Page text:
The configuration used for this mission is given in the table above. Platform, deployables and launcher are inputted to be as close to publicly released data from Planet as possible. Thruster pointing is an assumption made due to the characteristics of this mission: since ATHENA can’t be placed in any of the On-Axis faces due to the Dove’s payload and Tuna-can, we assume it would be placed perpendicular to the main axis of the platform. While a mid-drag mode could be exploited here, we assume the worst case scenario, the satellite being always in high-drag mode. A more detailed explanation is provided in the results section.
The 12 satellites compose an equally-spaced, coplanar constellation, this is a satellite placed every 30º of true anomaly. For this mission we are simulating the Doves in the worst case scenario in terms of ΔV which is the Dove placed at 180º from the injection. The hypothetical mission, maintaining the original launch, is divided into three main orbital maneuvers:
- In-plane phasing with RAAN compensation (deployment).
- Orbit transfer to 450 kms to improve resolution and revisit rate.
- Drag compensation for orbit maintenance.
Applying these maneuvers allows Doves to have faster deployment while improving resolution, revisit rate and mission lifetime, as will be discussed below. Note that the maneuvers for True Anomaly changes larger than 180º can be calculated in GO™ by choosing the required figure, but will take less than the 180º maneuver, since they are achieved by performing the opposite maneuver in terms of altitude change.
The first step in GO™, once the mission is created, is to select the platform configuration, taken from the Flock-2p Doves: 3U platform with triple-deployable solar panels. The estimated maximum power production is about 60 W and the total mass of the Doves is reported to be about 5 kg. The thruster pointing is selected to be Off-Axis (high-drag mode), since it is the only possible configuration to add a thruster due to the current requirements of Flock 2p, with an estimated front area of 1950 cm2.
Once selected, the values of thruster pointing and thruster power are defined: we used a 9 W power budget for the thruster, assuming that said power would be available for a “propulsion mode” in the mission. Furthermore, as we will see in the results, this value will restrict the use of a single thruster module (on a 1U area), which is agreeable with the presumed lack of space in the platform.
Once these parameters are defined, we proceed to select the initial orbit. In this step, the user has two options: Custom orbit or Launcher selection. For this particular case, we used the custom orbit. Flock 2p was launched by a PSLV launcher from ISRO, the injection orbit used was 510 km of altitude and 98º of inclination. Once the orbit is captured, the configuration is saved by clicking on the “SAVE” button, after which we are redirected to the maneuvers scenario view.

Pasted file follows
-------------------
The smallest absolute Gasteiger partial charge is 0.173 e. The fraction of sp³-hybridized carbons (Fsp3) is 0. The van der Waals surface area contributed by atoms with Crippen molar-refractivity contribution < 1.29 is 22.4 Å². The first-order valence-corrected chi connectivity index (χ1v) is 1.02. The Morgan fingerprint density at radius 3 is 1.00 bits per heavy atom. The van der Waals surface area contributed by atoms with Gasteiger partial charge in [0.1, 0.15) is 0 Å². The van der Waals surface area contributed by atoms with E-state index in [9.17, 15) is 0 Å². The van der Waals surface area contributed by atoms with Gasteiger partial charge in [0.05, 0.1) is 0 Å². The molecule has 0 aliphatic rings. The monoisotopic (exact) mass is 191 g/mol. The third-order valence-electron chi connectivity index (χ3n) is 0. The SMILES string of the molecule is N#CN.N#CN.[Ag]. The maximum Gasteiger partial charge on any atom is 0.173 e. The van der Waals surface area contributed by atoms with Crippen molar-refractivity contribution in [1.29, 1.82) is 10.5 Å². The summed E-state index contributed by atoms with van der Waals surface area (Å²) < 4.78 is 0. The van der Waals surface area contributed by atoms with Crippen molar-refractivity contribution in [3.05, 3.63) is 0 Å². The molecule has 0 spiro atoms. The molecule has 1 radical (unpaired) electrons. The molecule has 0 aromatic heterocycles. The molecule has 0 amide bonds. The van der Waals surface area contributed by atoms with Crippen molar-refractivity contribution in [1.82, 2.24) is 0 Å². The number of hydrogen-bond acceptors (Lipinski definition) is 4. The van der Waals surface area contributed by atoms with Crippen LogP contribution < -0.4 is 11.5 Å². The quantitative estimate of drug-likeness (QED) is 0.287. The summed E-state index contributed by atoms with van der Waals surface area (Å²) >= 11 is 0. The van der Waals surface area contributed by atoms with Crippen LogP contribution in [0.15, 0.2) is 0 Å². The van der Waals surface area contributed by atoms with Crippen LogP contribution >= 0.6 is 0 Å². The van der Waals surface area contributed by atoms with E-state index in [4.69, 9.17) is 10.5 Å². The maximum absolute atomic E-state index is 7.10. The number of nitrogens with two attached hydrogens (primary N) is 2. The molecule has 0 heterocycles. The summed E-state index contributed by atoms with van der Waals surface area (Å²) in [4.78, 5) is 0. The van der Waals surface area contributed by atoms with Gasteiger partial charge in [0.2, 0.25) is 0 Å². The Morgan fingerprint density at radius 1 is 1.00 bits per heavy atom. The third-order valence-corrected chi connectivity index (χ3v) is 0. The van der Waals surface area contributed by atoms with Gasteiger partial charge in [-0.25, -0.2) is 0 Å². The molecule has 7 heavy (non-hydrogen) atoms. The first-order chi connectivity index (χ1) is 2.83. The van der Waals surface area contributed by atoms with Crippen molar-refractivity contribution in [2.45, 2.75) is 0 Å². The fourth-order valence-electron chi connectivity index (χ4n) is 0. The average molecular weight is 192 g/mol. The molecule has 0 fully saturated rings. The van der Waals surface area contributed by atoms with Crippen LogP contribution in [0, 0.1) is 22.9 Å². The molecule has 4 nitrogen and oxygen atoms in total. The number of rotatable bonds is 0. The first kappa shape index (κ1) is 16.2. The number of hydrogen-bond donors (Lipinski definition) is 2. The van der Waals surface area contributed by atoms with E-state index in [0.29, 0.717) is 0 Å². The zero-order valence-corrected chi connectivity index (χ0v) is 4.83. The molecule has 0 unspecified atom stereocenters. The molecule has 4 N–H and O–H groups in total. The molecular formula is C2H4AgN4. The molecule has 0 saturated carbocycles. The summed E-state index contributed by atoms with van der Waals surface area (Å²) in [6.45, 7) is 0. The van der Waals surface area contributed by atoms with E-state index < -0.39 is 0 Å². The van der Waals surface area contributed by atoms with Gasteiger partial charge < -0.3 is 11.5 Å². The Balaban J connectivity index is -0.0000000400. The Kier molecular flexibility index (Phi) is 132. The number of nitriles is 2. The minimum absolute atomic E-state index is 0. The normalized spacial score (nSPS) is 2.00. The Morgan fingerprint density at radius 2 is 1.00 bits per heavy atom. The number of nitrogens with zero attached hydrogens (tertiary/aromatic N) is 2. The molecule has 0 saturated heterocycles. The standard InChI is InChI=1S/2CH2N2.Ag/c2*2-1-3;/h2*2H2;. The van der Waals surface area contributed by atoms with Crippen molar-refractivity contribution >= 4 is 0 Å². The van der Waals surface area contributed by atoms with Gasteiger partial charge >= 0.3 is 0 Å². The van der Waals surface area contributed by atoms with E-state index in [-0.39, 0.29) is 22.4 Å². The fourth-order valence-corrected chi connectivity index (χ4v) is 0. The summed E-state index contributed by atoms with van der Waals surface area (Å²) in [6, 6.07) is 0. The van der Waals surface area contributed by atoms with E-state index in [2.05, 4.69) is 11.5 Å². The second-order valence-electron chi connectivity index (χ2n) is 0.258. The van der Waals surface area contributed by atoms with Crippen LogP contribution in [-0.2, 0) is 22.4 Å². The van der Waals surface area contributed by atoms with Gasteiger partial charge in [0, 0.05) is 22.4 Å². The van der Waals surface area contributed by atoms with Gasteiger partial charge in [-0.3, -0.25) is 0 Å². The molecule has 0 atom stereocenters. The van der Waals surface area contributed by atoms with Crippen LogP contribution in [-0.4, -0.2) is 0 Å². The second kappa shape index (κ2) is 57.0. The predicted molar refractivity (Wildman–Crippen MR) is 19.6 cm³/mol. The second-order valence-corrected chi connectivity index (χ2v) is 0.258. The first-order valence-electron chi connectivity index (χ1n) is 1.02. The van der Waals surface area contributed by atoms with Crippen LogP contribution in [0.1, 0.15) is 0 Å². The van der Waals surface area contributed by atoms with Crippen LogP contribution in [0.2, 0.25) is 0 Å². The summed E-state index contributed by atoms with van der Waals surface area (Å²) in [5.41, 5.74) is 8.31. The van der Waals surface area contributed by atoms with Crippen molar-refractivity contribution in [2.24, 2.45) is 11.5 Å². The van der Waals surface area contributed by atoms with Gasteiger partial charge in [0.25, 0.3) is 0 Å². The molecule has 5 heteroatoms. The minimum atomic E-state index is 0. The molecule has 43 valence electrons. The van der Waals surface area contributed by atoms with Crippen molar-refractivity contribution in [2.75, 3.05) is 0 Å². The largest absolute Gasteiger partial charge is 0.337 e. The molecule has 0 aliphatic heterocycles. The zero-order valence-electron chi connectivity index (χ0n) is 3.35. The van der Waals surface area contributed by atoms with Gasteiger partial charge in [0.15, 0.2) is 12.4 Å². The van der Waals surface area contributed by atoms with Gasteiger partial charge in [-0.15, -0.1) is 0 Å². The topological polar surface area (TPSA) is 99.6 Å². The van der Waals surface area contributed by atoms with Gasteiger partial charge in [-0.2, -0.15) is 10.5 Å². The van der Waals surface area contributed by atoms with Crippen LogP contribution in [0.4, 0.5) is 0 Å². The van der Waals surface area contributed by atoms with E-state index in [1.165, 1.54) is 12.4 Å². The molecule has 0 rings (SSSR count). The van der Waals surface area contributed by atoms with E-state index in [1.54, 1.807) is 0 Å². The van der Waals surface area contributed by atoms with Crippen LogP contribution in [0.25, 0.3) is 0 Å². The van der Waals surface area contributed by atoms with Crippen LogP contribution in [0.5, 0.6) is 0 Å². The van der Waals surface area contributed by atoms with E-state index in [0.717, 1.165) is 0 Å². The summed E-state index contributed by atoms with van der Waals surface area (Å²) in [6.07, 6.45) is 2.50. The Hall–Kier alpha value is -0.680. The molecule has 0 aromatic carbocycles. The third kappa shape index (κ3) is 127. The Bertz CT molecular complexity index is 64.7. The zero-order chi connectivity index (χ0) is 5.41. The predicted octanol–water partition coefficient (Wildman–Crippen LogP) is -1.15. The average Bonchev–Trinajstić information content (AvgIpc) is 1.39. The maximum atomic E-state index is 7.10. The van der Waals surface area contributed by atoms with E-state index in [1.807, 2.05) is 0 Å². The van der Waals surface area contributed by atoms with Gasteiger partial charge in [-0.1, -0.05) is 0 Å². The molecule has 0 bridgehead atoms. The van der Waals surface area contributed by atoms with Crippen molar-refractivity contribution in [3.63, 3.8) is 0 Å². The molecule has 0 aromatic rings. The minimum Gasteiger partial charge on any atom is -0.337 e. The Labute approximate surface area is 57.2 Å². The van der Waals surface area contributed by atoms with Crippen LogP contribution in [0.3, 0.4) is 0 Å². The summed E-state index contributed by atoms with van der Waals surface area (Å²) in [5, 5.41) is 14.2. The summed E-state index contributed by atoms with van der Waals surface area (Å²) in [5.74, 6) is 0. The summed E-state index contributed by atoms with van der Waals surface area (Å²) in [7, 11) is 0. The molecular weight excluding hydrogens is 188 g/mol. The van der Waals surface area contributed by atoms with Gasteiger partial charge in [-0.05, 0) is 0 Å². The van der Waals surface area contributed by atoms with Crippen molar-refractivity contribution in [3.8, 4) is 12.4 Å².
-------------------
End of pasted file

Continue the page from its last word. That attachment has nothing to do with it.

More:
Once the initial configuration is saved, the next step is to sequentially add the maneuvers required throughout the mission. In the Maneuver Scenario view in GO™, we select “Orbit phasing” as the maneuver type and then set a 180º true anomaly shift; we toggle ON the RAAN shift compensation, since the semi-major axis change leading to the phase change generates a small RAAN difference, which can be balanced by adding a small out-of-plane thrust component, at the expense of slightly larger propellant consumption and longer maneuver times. Once these values are selected, the minimum duration is calculated automatically by GO™, for the shortest physically possible maneuver. In this case, we select the minimum duration, but the user can play with this value to allow for longer maneuvers at lower propellant costs. Clicking on “Calculate maneuver” shows the results and orbital element time profiles during the maneuver.
The resulting maneuver, shown in Fig. 6, spans 7.1 days, consuming 15.6 g of propellant. To reduce the deployment time and to be able to compensate the RAAN shift from Earth’s oblateness, continuous thrusting is performed at maximum power (9 W), thus firing 6 thruster heads simultaneously. The benefits of using on-board propulsion is obvious, reducing the phasing deployment time by a factor of 42 with respect to the differential drag approach, if the original altitude were to be maintained. The time saved is indicative of how the deployment rate capabilities may be improved through propulsive maneuvers, which would also allow fast replacement of non-functional satellites in the orbital plane, putting quick remedy to the suboptimal coverage in the event of a failure.
One of the additional advantages of using on-board propulsion is the ability to modify the orbit altitude over time. In 2019, Planet lowered the altitude of Earth-observation SkySats from 500 kilometers to 450 kilometers to improve the resolution of SkySat imagery. Recently, Cognitive Space CEO Scott Herman claimed that “To get higher resolution and still play in a smallsat world, your only option is to go lower” as reported in SpaceNews. Unfortunately, for satellites lacking propulsion, lowering the altitude is not only a lengthy process but will also decrease the overall constellation lifetime, among other potential unwanted effects. Conversely, adding the propulsive capabilities of ATHENA™ allows for lowering the constellation altitude and maintaining it at that higher drag scenario, ensuring the required constellation operational life.